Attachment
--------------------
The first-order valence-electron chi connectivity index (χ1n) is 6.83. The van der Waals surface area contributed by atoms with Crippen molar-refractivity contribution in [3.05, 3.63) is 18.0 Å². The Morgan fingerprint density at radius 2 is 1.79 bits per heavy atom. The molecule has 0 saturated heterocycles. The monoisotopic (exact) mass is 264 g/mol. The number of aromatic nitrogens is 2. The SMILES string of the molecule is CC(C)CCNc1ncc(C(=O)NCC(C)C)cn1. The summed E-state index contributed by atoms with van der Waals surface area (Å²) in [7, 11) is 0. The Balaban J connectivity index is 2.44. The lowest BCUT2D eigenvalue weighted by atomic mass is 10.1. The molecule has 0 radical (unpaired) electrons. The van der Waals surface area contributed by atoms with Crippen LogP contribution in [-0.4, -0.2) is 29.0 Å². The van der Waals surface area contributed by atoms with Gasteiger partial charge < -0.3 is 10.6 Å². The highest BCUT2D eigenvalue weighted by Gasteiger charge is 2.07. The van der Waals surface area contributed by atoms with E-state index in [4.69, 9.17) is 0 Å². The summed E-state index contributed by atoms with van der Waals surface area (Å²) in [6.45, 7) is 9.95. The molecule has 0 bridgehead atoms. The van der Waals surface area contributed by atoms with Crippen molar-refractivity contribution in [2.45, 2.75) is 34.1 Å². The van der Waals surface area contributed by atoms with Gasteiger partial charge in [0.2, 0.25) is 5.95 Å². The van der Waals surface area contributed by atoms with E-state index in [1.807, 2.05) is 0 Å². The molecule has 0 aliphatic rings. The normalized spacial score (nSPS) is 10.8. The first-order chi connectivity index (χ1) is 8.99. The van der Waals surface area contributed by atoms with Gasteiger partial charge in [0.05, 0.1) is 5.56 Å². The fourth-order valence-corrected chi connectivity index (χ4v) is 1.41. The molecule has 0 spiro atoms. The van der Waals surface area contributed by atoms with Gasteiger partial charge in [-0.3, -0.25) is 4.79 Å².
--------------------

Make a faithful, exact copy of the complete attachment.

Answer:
The first-order valence-electron chi connectivity index (χ1n) is 6.83. The van der Waals surface area contributed by atoms with Crippen molar-refractivity contribution in [3.05, 3.63) is 18.0 Å². The Morgan fingerprint density at radius 2 is 1.79 bits per heavy atom. The molecule has 0 saturated heterocycles. The monoisotopic (exact) mass is 264 g/mol. The number of aromatic nitrogens is 2. The SMILES string of the molecule is CC(C)CCNc1ncc(C(=O)NCC(C)C)cn1. The summed E-state index contributed by atoms with van der Waals surface area (Å²) in [7, 11) is 0. The Balaban J connectivity index is 2.44. The lowest BCUT2D eigenvalue weighted by atomic mass is 10.1. The molecule has 0 radical (unpaired) electrons. The van der Waals surface area contributed by atoms with Crippen LogP contribution in [-0.4, -0.2) is 29.0 Å². The van der Waals surface area contributed by atoms with Gasteiger partial charge < -0.3 is 10.6 Å². The highest BCUT2D eigenvalue weighted by Gasteiger charge is 2.07. The van der Waals surface area contributed by atoms with E-state index in [4.69, 9.17) is 0 Å². The summed E-state index contributed by atoms with van der Waals surface area (Å²) in [6.45, 7) is 9.95. The molecule has 0 bridgehead atoms. The van der Waals surface area contributed by atoms with Crippen molar-refractivity contribution in [2.45, 2.75) is 34.1 Å². The van der Waals surface area contributed by atoms with Gasteiger partial charge in [0.2, 0.25) is 5.95 Å². The van der Waals surface area contributed by atoms with E-state index in [1.807, 2.05) is 0 Å². The molecule has 0 aliphatic rings. The normalized spacial score (nSPS) is 10.8. The first-order chi connectivity index (χ1) is 8.99. The van der Waals surface area contributed by atoms with Gasteiger partial charge in [0.05, 0.1) is 5.56 Å². The fourth-order valence-corrected chi connectivity index (χ4v) is 1.41. The molecule has 0 spiro atoms. The van der Waals surface area contributed by atoms with Gasteiger partial charge in [-0.3, -0.25) is 4.79 Å².